The Healthy Geezer with Fred Cietti Walking in Your Sleep
. Is it true that sleepwalkers can’t be hurt when they walk in their sleep?
. This is a common misconception.
Sleepwalkers (aka somnambulists) are often injured when they trip and fall in their sleep. Another myth is that you should not wake up a sleepwalker. It is not dangerous to awaken a sleepwalker. In fact, it can be quite dangerous not to wake a sleepwalker. The only problem with rousing a sleepwalker is that the person will be disoriented for a while. The term sleepwalking is defined as a disorder that occurs when people are active while sleeping. The activities are not limited to walking. Some sleepwalkers can perform complex functions. Some can get dressed, walk out the door and drive all while asleep. Sleepwalking is classified as a parasomnia. Parasomnias are abnormal things that can happen to people while they sleep such as nightmares, sleep paralysis, sleep aggression and sexomnia. Yes, people are capable of performing sex acts while sleeping. Most sleepwalking episodes last for less than ten minutes. However, they can go on for a half hour or even more. Sleepwalking usually occurs during deep sleep, early in the night. Sleepwalking episodes can occur multiple times a night for a few consecutive nights. Sleepwalking can occur at any age. It is much more common in children than adults. It seems to be an inherited trait. Fatigue, lack of sleep, and anxiety are all associated with sleepwalking. So are alcohol, medications, mental disorders, sleep-disordered breathing, restless legs syndrome, migraines, head injuries, and sleeping in unfamiliar surroundings. Occasional episodes of sleepwalking aren’t usually a cause for concern. However, consult your doctor if the sleepwalking episodes become more frequent or lead to dangerous behavior or injury. Most people don’t need any specific treatment for sleepwalking. In some cases, short-acting tranquilizers have been helpful in reducing sleepwalking. Treatment for adults who sleepwalk may include hypnosis. The primary problem with sleepwalking is potential injury. If you are sleepwalking, you should move any objects that are tripping hazards such as wires and small furniture. Expandable gates on stairways are advisable. The prevalence of sleepwalking in the general population is estimated to be between one percent and 15 percent. Ask The Healthy Geezer a question at: email@example.com
PAGE FIVE • MAY 11-17, 2017
Living with MS with Dee Dean Smoking Reduces Levels of Circulating Immune Cells that Protect Against MS
New research suggests that smoking decreases frequencies of mucosal-associated invariant T cells in circulating lymphocytes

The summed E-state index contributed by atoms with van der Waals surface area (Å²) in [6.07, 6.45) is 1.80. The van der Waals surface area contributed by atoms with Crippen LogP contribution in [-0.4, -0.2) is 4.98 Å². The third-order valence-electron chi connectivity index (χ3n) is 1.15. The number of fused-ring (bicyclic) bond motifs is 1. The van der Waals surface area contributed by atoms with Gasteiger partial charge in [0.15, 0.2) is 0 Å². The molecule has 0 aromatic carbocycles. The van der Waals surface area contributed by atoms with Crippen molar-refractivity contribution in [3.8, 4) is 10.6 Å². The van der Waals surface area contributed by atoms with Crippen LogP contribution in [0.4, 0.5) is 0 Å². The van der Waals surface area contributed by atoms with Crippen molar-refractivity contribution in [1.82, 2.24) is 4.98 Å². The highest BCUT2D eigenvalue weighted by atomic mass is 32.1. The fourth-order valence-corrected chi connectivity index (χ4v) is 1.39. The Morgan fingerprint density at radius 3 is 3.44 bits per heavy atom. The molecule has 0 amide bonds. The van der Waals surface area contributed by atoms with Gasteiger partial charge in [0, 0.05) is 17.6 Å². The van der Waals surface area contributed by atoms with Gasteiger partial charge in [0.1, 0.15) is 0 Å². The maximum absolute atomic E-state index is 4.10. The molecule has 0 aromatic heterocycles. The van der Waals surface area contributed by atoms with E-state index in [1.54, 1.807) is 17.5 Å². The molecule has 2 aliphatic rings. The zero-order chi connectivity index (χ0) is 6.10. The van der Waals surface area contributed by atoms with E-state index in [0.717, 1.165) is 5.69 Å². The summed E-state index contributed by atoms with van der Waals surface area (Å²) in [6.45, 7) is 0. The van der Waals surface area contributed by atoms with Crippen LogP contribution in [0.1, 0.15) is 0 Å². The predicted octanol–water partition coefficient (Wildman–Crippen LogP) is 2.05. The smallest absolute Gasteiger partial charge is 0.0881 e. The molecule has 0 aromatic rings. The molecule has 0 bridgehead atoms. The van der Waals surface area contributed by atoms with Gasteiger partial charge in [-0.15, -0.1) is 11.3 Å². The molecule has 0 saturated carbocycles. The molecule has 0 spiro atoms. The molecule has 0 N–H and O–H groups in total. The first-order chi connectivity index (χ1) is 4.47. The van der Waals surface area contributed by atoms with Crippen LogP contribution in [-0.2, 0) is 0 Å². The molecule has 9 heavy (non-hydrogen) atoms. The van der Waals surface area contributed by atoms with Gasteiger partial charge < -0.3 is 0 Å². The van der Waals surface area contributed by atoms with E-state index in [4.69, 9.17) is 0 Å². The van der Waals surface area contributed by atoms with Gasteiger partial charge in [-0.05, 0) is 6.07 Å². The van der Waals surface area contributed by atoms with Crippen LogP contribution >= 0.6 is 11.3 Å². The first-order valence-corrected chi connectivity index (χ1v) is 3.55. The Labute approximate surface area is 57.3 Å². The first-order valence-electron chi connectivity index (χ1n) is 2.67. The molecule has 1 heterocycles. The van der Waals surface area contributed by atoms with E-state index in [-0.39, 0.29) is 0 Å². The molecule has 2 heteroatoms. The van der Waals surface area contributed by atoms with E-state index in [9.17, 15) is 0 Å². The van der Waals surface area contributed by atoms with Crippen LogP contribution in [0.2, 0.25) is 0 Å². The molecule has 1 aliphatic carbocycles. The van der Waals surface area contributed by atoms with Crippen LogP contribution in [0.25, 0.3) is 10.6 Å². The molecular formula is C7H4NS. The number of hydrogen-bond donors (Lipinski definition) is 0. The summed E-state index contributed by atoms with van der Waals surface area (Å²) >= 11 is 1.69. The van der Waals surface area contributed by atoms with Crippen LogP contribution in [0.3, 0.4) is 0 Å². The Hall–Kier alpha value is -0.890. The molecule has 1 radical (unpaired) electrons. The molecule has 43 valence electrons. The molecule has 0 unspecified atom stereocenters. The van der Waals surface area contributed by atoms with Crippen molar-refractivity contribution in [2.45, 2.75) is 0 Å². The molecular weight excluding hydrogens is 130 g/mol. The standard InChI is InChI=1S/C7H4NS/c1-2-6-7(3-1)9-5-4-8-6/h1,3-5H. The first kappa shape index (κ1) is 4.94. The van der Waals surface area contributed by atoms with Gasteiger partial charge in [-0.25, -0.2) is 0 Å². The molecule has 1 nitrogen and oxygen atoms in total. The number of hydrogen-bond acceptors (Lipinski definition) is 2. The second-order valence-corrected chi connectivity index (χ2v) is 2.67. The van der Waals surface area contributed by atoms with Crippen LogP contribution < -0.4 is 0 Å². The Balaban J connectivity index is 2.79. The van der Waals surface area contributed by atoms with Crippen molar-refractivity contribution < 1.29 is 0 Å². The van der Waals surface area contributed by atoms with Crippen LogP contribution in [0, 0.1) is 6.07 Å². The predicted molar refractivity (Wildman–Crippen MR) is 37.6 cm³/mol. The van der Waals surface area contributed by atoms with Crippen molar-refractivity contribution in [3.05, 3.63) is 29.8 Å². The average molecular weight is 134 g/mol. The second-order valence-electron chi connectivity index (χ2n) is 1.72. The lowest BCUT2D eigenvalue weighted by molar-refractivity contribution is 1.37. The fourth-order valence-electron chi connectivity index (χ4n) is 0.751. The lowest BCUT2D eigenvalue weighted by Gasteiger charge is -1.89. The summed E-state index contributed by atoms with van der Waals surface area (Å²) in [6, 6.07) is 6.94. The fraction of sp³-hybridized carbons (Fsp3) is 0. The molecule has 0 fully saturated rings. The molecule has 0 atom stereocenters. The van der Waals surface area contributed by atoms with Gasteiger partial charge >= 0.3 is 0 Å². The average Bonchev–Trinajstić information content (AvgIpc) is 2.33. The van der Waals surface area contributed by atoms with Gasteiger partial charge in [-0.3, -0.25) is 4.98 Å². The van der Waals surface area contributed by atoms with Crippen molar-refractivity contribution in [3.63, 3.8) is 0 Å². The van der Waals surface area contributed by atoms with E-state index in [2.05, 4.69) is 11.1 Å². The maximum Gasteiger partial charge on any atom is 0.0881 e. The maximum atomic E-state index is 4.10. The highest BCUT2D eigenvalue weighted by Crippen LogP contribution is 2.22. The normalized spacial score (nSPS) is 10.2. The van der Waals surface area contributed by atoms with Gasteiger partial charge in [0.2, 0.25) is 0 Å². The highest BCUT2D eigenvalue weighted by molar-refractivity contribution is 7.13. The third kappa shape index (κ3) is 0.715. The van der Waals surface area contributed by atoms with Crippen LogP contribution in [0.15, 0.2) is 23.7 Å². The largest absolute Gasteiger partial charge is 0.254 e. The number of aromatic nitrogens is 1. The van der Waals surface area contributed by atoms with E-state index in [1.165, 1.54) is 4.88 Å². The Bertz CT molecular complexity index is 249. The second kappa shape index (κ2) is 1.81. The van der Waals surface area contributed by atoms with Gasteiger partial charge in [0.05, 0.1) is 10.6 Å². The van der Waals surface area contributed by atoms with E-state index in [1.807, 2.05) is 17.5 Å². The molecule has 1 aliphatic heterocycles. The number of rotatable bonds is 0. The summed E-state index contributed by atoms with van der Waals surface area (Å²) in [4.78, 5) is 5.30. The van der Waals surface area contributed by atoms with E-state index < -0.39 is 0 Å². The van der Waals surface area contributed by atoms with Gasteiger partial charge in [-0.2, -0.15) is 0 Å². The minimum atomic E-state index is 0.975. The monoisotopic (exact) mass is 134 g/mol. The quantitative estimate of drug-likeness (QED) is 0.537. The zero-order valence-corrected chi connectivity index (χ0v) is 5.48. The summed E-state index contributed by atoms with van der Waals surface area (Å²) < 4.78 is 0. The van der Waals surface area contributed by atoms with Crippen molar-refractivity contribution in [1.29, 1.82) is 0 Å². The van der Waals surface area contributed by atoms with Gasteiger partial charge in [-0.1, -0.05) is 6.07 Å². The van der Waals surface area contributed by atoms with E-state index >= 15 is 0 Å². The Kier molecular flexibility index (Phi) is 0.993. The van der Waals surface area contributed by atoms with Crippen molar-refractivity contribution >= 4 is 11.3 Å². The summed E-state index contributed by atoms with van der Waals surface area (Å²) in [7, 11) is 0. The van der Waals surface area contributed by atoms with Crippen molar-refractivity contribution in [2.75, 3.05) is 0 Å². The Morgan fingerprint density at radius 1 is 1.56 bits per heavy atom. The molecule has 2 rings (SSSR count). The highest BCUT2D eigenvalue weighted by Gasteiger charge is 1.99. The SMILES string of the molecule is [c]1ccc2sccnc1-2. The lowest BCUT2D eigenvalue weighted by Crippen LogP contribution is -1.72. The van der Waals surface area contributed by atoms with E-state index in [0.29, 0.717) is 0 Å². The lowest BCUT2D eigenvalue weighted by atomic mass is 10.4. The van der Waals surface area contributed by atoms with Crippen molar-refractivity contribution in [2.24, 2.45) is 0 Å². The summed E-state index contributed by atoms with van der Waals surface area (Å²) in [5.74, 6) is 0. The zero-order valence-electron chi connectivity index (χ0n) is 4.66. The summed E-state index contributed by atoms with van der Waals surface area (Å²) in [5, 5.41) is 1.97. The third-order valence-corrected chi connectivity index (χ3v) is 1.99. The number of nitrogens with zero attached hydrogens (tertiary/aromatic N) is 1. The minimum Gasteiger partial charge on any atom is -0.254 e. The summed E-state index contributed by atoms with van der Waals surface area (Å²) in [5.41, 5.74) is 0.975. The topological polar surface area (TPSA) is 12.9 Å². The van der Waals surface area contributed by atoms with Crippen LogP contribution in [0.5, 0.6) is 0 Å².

ew research published in the May 2017 issue of the Journal of Leukocyte Biology provides another reason why smoking tobacco is harmful. In the report, researchers from Denmark show that smokers have reduced levels of mucosal-associated invariant T (MAIT) cells, a cell type involved in autoimmune diseases. Not only does this information shed more light on the effects of smoking, but it also reveals possible strategies to mitigate these effects. “We believe that our study represents an important contribution to the understanding of systemic immune cell alterations in smokers,” said Cecilie Ammitzbøll, M.D., Ph.D., a researcher involved in the work from the Danish Multiple Sclerosis Center in Copenhagen, Denmark. “From our findings
we hope that focused research in specific cell populations might reveal pathogenic mechanisms contributing to the understanding of diseases associated with smoking.” To make their discovery, scientists investigated circulating immune cells from cohorts of healthy individuals and patients with Multiple Sclerosis. The researchers looked for differences in smokers compared with non-smokers and found that the frequencies of certain cell types were altered. These findings were evident in both healthy individuals and patients with Multiple Sclerosis. Further, by using two different techniques, the scientists found that T cells from smokers were not more easily activated when they encountered foreign- and self-antigens. “It is clear that smoking is detrimental to overall health and can predispose to many diseases,” said John Wherry, Ph.D., Deputy Editor of the Journal of Leukocyte Biology. “These new studies shed
like on how smoking can also influence the immune system, an effect that may have implications in autoimmunity and also in other settings such as cancer and chronic inflammatory diseases.”
Source: University of Copenhagen
Dean has been fighting Multiple Sclerosis for 30 years. She continually studies and researches the disease to educate herself. She writes this column as a community service to share her findings and to raise public awareness about MS. The opinions and experiences shared are her own. Dean is NOT a medical doctor. ALWAYS check with your doctor first before trying a new therapy. This column is intended for informational purposes only. Dean can be reached at firstname.lastname@example.org. NOTE: Dean is the recipient of the 2004 STAR Community Outreach Award by the MS Society Dec. 2, 2004, the American Red Cross Real Hero Wendell Cutting Humanitarian Award, Oct. 13, 2006 , the Stoney Community Service Award, February 29, 2008, Women in Leadership Award for Art/Media/ Culture Oct. 29, 2010, El Cajon Citizen of The Year Nominee Feb. 2013 and 2017 and Recipient of the National MS Society’s 2014 Media Partner of The Year, Feb. 10, 2015.
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